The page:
Hoen, Ellen 't; Berger, Jonathan; Calmy, Alexandra; Moon, Suerie

    2011-01-01

    Since 2000, access to antiretroviral drugs to treat HIV infection has dramatically increased to reach more than five million people in developing countries. Essential to this achievement was the dramatic reduction in antiretroviral prices, a result of global political mobilization that cleared the way for competitive production of generic versions of widely patented medicines.Global trade rules agreed upon in 1994 required many developing countries to begin offering patents on medicines for the first time. Government and civil society reaction to expected increases in drug prices precipitated a series of events challenging these rules, culminating in the 2001 World Trade Organization's Doha Declaration on the Agreement on Trade-Related Aspects of Intellectual Property Rights and Public Health. The Declaration affirmed that patent rules should be interpreted and implemented to protect public health and to promote access to medicines for all. Since Doha, more than 60 low- and middle-income countries have procured generic versions of patented medicines on a large scale.Despite these changes, however, a "treatment timebomb" awaits. First, increasing numbers of people need access to newer antiretrovirals, but treatment costs are rising since new ARVs are likely to be more widely patented in developing countries. Second, policy space to produce or import generic versions of patented medicines is shrinking in some developing countries. Third, funding for medicines is falling far short of needs. Expanded use of the existing flexibilities in patent law and new models to address the second wave of the access to medicines crisis are required.One promising new mechanism is the UNITAID-supported Medicines Patent Pool, which seeks to facilitate access to patents to enable competitive generic medicines production and the development of improved products. Such innovative approaches are possible today due to the previous decade of AIDS activism. However, the Pool is just one of a

  15. Driving a decade of change: HIV/AIDS, patents and access to medicines for all

    PubMed Central

    2011-01-01

    Since 2000, access to antiretroviral drugs to treat HIV infection has dramatically increased to reach more than five million people in developing countries. Essential to this achievement was the dramatic reduction in antiretroviral prices, a result of global political mobilization that cleared the way for competitive production of generic versions of widely patented medicines. Global trade rules agreed upon in 1994 required many developing countries to begin offering patents on medicines for the first time. Government and civil society reaction to expected increases in drug prices precipitated a series of events challenging these rules, culminating in the 2001 World Trade Organization's Doha Declaration on the Agreement on Trade-Related Aspects of Intellectual Property Rights and Public Health. The Declaration affirmed that patent rules should be interpreted and implemented to protect public health and to promote access to medicines for all. Since Doha, more than 60 low- and middle-income countries have procured generic versions of patented medicines on a large scale. Despite these changes, however, a "treatment timebomb" awaits. First, increasing numbers of people need access to newer antiretrovirals, but treatment costs are rising since new ARVs are likely to be more widely patented in developing countries. Second, policy space to produce or import generic versions of patented medicines is shrinking in some developing countries. Third, funding for medicines is falling far short of needs. Expanded use of the existing flexibilities in patent law and new models to address the second wave of the access to medicines crisis are required. One promising new mechanism is the UNITAID-supported Medicines Patent Pool, which seeks to facilitate access to patents to enable competitive generic medicines production and the development of improved products. Such innovative approaches are possible today due to the previous decade of AIDS activism. However, the Pool is just one of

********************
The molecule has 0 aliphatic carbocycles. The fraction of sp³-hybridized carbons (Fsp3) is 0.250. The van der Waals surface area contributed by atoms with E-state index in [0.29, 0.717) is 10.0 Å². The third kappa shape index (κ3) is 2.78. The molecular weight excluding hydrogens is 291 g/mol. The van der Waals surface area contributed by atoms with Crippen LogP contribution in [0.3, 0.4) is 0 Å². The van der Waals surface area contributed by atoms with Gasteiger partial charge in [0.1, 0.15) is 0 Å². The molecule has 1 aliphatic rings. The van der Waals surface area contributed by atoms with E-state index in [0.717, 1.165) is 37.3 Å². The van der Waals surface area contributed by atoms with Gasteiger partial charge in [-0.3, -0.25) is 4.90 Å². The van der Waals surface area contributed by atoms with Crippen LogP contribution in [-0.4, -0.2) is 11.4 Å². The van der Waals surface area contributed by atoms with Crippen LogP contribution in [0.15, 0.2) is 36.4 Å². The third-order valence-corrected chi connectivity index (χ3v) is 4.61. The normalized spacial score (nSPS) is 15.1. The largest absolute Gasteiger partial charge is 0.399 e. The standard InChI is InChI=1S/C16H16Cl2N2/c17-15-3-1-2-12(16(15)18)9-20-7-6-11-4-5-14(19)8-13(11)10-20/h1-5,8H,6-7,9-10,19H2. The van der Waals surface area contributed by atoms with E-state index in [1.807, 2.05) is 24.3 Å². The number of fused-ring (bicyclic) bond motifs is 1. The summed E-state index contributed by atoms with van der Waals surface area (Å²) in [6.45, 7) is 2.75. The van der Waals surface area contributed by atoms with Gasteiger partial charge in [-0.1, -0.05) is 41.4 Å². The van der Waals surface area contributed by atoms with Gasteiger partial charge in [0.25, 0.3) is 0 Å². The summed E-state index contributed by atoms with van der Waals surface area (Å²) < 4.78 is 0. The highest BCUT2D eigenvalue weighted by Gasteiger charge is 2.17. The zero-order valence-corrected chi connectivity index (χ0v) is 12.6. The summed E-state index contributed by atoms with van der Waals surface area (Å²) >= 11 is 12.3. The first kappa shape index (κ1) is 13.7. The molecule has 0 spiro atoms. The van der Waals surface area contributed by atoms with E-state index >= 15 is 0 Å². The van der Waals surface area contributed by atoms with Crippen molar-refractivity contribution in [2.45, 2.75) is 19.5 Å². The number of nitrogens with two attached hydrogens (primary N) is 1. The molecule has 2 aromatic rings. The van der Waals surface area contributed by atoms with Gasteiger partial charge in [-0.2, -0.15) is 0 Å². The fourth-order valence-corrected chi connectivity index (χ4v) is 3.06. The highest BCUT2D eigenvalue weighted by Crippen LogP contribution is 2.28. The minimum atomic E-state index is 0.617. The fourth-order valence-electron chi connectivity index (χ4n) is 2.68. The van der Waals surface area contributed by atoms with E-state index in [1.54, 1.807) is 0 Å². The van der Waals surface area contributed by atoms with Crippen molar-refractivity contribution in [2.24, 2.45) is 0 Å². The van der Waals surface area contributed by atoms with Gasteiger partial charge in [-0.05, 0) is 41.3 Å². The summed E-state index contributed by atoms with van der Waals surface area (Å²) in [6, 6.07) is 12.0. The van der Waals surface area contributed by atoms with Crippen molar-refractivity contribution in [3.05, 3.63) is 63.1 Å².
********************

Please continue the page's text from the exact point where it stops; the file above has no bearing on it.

16. Dual Therapy Treatment Strategies for the Management of Patients Infected with HIV: A Systematic Review of Current Evidence in ARV-Naive or ARV-Experienced, Virologically Suppressed Patients

    PubMed Central

    Baril, Jean-Guy; Angel, Jonathan B.; Gill, M. John; Gathe, Joseph; Cahn, Pedro; van Wyk, Jean; Walmsley, Sharon

    2016-01-01

    Objective We reviewed the current literature regarding antiretroviral (ARV)-sparing therapy strategies to determine whether these novel regimens can be considered appropriate alternatives to standard regimens for the initial treatment of ARV-naive patients or as switch therapy for those patients with virologically suppressed HIV infection. Methods A search for studies related to HIV dual therapy published from January 2000 through April 2014 was performed using Biosis, Derwent Drug File, Embase, International Pharmaceutical Abstracts, Medline, Pascal, SciSearch, and TOXNET databases; seven major trial registries, and the abstracts of major conferences. Using predetermined criteria for inclusion, an expert review committee critically reviewed and qualitatively evaluated all identified trials for efficacy and safety results and potential limitations. Results Sixteen studies of dual therapy regimens were critiqued for the ARV-naive population. Studies of a protease inhibitor/ritonavir in combination with the integrase inhibitor raltegravir or the nucleoside reverse transcriptase inhibitor lamivudine provided the most definitive evidence supporting a role for dual therapy. In particular, lopinavir/ritonavir or darunavir/ritonavir combined with raltegravir and lopinavir/ritonavir combined with lamivudine demonstrated noninferiority to standard of care triple therapy after 48 weeks of treatment. Thirteen trials were critiqued in ARV-experienced, virologically suppressed patients. The virologic efficacy outcomes were mixed. Although overall data regarding toxicity are limited, when compared with standard triple therapy, certain dual therapy regimens may offer advantages in renal function, bone mineral density, and limb fat changes; however, some dual combinations may elevate lipid or bilirubin levels. Conclusions The potential benefits of dual therapy regimens include reduced toxicity, improved tolerability and adherence, and reduced cost. Although the data reviewed here